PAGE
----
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  1. Judging in the Islamic, Jewish and Zoroastrian legal traditions : a comparison of theory and practice

    Jany, János.
    Farnham, Surrey ; Burlington, VT : Ashgate, c2012.

    This book presents a comparative analysis of the judiciary in the Islamic, Jewish and Zoroastrian legal systems. It compares postulations of legal theory to legal practice in order to show that social practice can diverge significantly from religious and legal principles. It thus provides a greater understanding of the real functions of religion in these legal systems, regardless of the dogmatic positions of the religions themselves. The judiciary is the focus of the study as it is the judge who is obliged to administer to legal texts while having to consider social realities being sometimes at variance with religious ethics and legal rules deriving from them. This book fills a gap in the literature examining Islamic, Jewish and Zoroastrian law and as such will open new possibilities for further studies in the field of comparative law. It will be a valuable resource for those working in the areas of comparative law, law and religion, law and society, and legal anthropology.

  2. Judging in the Islamic, Jewish and Zoroastrian legal traditions : a comparison of theory and practice

    Jany, János.
    Farnham, Surrey ; Burlington, VT : Ashgate, c2012.

    This book presents a comparative analysis of the judiciary in the Islamic, Jewish and Zoroastrian legal systems. It compares postulations of legal theory to legal practice in order to show that social practice can diverge significantly from religious and legal principles. It thus provides a greater understanding of the real functions of religion in these legal systems, regardless of the dogmatic positions of the religions themselves. The judiciary is the focus of the study as it is the judge who is obliged to administer to legal texts while having to consider social realities being sometimes at variance with religious ethics and legal rules deriving from them. This book fills a gap in the literature examining Islamic, Jewish and Zoroastrian law and as such will open new possibilities for further studies in the field of comparative law. It will be a valuable resource for those working in the areas of comparative law, law and religion, law and society, and legal anthropology.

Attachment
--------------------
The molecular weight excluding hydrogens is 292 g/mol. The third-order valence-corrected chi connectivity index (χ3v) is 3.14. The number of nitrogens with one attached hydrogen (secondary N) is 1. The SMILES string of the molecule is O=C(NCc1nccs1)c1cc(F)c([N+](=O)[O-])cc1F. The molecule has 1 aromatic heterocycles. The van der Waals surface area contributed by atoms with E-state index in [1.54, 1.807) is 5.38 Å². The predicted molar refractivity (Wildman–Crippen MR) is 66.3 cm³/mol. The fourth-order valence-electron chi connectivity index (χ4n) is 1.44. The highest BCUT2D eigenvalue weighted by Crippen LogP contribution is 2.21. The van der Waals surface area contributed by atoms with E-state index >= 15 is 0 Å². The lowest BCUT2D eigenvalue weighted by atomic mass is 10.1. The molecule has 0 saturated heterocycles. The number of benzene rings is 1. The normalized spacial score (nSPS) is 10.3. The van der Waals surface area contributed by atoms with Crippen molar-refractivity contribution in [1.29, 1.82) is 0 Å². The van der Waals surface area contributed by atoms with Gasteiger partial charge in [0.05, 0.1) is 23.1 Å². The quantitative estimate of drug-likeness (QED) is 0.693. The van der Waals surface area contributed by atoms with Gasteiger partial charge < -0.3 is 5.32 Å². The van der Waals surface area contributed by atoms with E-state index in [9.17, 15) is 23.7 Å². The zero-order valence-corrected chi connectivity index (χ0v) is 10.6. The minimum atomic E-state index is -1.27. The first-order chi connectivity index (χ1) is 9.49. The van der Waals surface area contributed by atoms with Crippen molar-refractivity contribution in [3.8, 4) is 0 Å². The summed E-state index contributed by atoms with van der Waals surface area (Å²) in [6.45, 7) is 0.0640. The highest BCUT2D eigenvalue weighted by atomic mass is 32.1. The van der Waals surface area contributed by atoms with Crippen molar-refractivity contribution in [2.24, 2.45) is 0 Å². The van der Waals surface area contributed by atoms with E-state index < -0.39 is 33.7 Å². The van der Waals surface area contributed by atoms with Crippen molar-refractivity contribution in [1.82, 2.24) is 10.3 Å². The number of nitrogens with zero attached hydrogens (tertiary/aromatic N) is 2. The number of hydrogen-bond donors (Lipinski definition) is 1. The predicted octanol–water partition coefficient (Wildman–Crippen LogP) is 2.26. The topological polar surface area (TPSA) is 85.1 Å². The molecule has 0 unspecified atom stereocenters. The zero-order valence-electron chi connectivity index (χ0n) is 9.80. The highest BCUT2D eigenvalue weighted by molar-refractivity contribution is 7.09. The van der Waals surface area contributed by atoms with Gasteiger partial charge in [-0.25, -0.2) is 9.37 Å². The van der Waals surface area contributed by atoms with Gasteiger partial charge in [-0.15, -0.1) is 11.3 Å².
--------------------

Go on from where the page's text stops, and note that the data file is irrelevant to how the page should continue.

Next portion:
3. Legal traditions in Asia : history, concepts and laws

    Jany, János
    Cham : Springer, [2020]

    This book offers a comparative analysis of traditional Asian legal systems. It combines methods from legal history, legal anthropology, legal philosophy, and substantive law, pursuing a comprehensive approach that offers readers a broad perspective on the topic. The geographic regions covered include the Near East, Middle East, Central Asia, India, China, Japan, and Southeast Asia. For each region, the book first provides historical and political context. Next, it discusses major milestones in the regions legal history and political institutions, as well as its forms of government. Readers are then presented with fundamental principles and terms needed to understand the legal arguments discussed. The book begins with the Ancient Near East and important topics such as Jewish law. The next part considers Islamic law, while also exploring modern issues. The third part focuses on Hindu and Buddhist law, while the fourth part covers China and Japan. The books closing section examines tribal societies, e.g. Mongols, Pashtuns and Malays. Topics covered include the interaction of legal systems within a legal circle, inter-systemic interactions, reasons for the failure and success of legal modernization, legal pluralism, and its effects on Asian societies. Family law, law of obligation, criminal law, and procedural law are also exploredThis book offers a comparative analysis of traditional Asian legal systems. It combines methods from legal history, legal anthropology, legal philosophy, and substantive law, pursuing a comprehensive approach that offers readers a broad perspective on the topic. The geographic regions covered include the Near East, Middle East, Central Asia, India, China, Japan, and Southeast Asia. For each region, the book first provides historical and political context. Next, it discusses major milestones in the region's legal history and political institutions, as well as its forms of government. Readers are then presented with fundamental principles and terms needed to understand the legal arguments discussed. The book begins with the Ancient Near East and important topics such as Jewish law. The next part considers Islamic law, while also exploring modern issues. The third part focuses on Hindu and Buddhist law, while the fourth part covers China and Japan. The book's closing section examines tribal societies, e.g. Mongols, Pashtuns and Malays. Topics covered include the interaction of legal systems within a legal circle, inter-systemic interactions, reasons for the failure and success of legal modernization, legal pluralism, and its effects on Asian societies. Family law, law of obligation, criminal law, and procedural law are also explored.

    Online ProQuest

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